You only have indirect evidence for the cup of coffee standing in front of you on the table as well. Heck, you only have indirect evidence for the table. All the interactions between you, the table and the cup are mediated by the elusive electromagnetic force, a strange entity that was only thoroughly understood by the middle of the 20th century.

    @Ichthyic

    were quarks imagined first, and then indirect evidence for their existence looked for?

    Well, they were first invented as a mathematical trick to describe the observed zoo of particles. The hypothesis made some nontrivial predictions (Bjorken scaling), they checked and – hey – there indeed seem to be point particles with the right properties in the proton.
    You could call that looking for indirect evidence after the fact, but it’s just standard scientific theory testing.

  71. 71
    briane

    It is NOT rational to presume that a thing has supernatural cause without evidence, or before you no more about that thing. You’re basically saying “dunno what this thing is, I’ll just fucking say its supernatural and avoid further inquiry”

    But we have evidence. That’s the point. There’s a phenomena. It has no natural explanation at this point. But it does have a supernatural explanation. It is entirely rational to tentatively conclude that the probability of the supernatural explanation given the evidence is tentatively correct because there is no other known explanation. You can jump up and down and say, but wait, I hate the supernatural and all it’s network of theism (which I do), but what we hate is no guide to rationality.
    Simply, we will never know the absolute truth, that’s a theistic load of crap. We can only judge cases on what explanations *or theories) are firstly consistent with evidence, that is, those that haven’t been ruled out, (and in this example we’ve ruled out the naturalistic explanations proposed,) and then of the remaining ones, those that are more likely, given criteria like logical possibility (i.e. an explanation that is equivalent to square circles never is possible), parsimony (1 god better than 2 I guess) and so on.
    To claim that there never can be a supernatural explanation is to useless, unless you can show that there can never be a supernatural explanation. Just as useless as theists claiming their god can do X,Y, or Z without showing it. The point is, if it’s possible, then it could possibly be an explanation or part of a theory that explains the measurements we’re making of this phenomena that some argue are supernatural…..And given it’s possible and the best explanation, it’s entirely rational to believe it.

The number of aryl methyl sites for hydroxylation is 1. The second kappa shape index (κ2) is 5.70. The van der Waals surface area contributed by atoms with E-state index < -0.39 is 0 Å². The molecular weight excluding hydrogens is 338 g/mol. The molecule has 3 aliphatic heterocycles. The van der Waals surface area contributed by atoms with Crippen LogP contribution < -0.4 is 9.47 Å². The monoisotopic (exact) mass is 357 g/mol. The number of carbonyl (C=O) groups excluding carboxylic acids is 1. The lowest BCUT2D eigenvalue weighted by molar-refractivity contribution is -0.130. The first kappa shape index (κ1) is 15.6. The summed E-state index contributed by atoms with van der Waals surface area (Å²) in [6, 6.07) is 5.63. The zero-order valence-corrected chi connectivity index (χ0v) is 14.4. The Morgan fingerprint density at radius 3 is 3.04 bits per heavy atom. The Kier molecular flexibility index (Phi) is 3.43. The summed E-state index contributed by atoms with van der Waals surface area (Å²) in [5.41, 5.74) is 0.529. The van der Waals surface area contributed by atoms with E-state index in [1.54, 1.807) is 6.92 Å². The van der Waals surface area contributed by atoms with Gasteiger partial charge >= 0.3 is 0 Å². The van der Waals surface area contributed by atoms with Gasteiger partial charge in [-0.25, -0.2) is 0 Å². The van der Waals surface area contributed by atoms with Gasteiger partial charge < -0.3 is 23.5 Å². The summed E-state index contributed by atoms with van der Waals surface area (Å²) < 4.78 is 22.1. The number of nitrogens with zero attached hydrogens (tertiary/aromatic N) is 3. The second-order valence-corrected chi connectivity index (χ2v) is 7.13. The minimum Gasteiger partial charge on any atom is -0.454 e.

72. 72
    Alex

    And given it’s possible and the best explanation

    The supernatural is not the best explanation since it is not an explanation. It is a barely consistent and definable placeholder for ignorance. A lazy construct.
    Your way of thinking has failed miserably historically – if you had lived in renaissance times and applied your reasoning, you would not have learned a single thing by now. Even 100 years ago, inheritance was not understood. You would have claimed that there is no known natural explanation, and would have evoked some nicely worded magic nonsense every single time, until someone came along and did some understanding for you. Time to move on to the next big question and celebrate my ignorance about it, you would have proclaimed. It’s magic!

    There is no known phenomenon that requires to go supernatural with the explanation. Supernatural “explanations” are the least parsimonious explanations there are.

  73. 73
    John Morales

    [OT + meta]

    briane :

    There’s a phenomena

    Phenomenon is the singular.

    The point is, if it’s possible, then it could possibly be an explanation or part of a theory that explains the measurements we’re making of this phenomena that some argue are supernatural…..And given it’s possible and the best explanation, it’s entirely rational to believe it.

    Of all inferential methods, abduction is the weakest.

    To claim that there never can be a supernatural explanation is to useless, unless you can show that there can never be a supernatural explanation. Just as useless as theists claiming their god can do X,Y, or Z without showing it.

    You have it backwards.

    Anything can have a supernatural explanation, but only real things can have natural explanations.

  74. 74
    vaiyt

    Positing something has a supernatural explanation doesn’t explain anything, just raises more questions.

    What is that supernatural agent?
    How does it interact with the natural world?
    How can we discern its properties?
    What else could we expect to encounter if such an agent exists?

  75. 75
    Matt Penfold

    But we have evidence. That’s the point. There’s a phenomena. It has no natural explanation at this point. But it does have a supernatural explanation. It is entirely rational to tentatively conclude that the probability of the supernatural explanation given the evidence is tentatively correct because there is no other known explanation. You can jump up and down and say, but wait, I hate the supernatural and all it’s network of theism (which I do), but what we hate is no guide to rationality.